TLSR: How similar is it to sodium hypochlorite, which is bleach? Microcyn smells like bleach.

JL: Actually, the active ingredient is totally different. Some people in the "websphere" have said that it is just diluted bleach, but it couldn't be more different. The active ingredient in Microcyn, hypochlorous acid, is 70 times more efficacious than the active ingredient in bleach, sodium hypochlorite. Hypochlorous acid is a much stronger antimicrobial agent than sodium hypochlorite. You don't find bleach in the body. Also, from firsthand experience, I can tell you Microcyn is completely safe to drink or spray in the eyes or nasal cavity.

Currently, Microcyn is generally applied to wounds and promotes healing. As the company has moved along it has found hundreds of different uses, including dermatological, oral and surgical uses among a range of vertical markets. Microcyn is very effective because of its anti-infective properties—it kills virtually all bacteria, viruses and fungi—and it has been shown to reduce inflammation, promote oxygen flow and contribute to more rapid healing.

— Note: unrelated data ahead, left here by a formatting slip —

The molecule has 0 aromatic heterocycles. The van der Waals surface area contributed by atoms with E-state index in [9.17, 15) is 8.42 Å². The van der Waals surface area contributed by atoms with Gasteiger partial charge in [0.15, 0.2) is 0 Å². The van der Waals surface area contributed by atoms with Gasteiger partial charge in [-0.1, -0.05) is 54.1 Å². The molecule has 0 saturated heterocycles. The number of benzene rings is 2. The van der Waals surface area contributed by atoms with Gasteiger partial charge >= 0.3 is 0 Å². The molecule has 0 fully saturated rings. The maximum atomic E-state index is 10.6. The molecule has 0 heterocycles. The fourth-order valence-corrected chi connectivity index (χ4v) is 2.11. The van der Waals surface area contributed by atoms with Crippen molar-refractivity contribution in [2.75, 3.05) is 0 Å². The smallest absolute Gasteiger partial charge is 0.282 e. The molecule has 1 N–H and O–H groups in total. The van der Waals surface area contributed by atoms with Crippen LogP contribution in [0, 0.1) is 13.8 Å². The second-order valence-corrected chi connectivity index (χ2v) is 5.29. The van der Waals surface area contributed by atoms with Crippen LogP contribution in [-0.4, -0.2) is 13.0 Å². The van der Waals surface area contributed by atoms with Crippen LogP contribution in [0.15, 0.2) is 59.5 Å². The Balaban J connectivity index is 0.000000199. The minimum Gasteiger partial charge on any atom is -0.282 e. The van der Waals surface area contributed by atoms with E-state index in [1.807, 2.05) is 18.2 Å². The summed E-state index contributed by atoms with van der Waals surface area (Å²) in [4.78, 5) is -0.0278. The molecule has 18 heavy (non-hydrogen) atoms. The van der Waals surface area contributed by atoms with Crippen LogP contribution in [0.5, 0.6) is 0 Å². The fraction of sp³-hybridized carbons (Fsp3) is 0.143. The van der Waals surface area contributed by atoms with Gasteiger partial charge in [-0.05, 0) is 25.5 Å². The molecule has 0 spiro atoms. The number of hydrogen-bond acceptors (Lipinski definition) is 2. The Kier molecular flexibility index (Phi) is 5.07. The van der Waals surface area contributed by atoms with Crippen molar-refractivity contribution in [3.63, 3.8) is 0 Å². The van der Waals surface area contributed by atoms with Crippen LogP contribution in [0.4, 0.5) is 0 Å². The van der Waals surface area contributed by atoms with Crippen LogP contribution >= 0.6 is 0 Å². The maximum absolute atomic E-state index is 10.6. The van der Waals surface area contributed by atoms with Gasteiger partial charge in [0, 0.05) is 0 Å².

TLSR: I know that Microcyn has several U.S. Food and Drug Administration (FDA) clearances. Have all these clearances come through medical device-type development pathways?

JL: Yes. I think the company has about half a dozen clearances so far, and there are several more in the pipeline, but the company is also pursuing Microcyn as a drug. Initially, it created a formulation proposed for use as an irrigant in surgical situations, and this is very important because it represents the next big phase in the company's development. Right now, saline is the irrigant used most often in surgeries. Microcyn clearly has many advantages over saline because it is such a powerful anti-infective and because of its anti-inflammatory nature.

TLSR: It sounds like it could minimize the use of antibiotics in some patients. Is that how the company is thinking?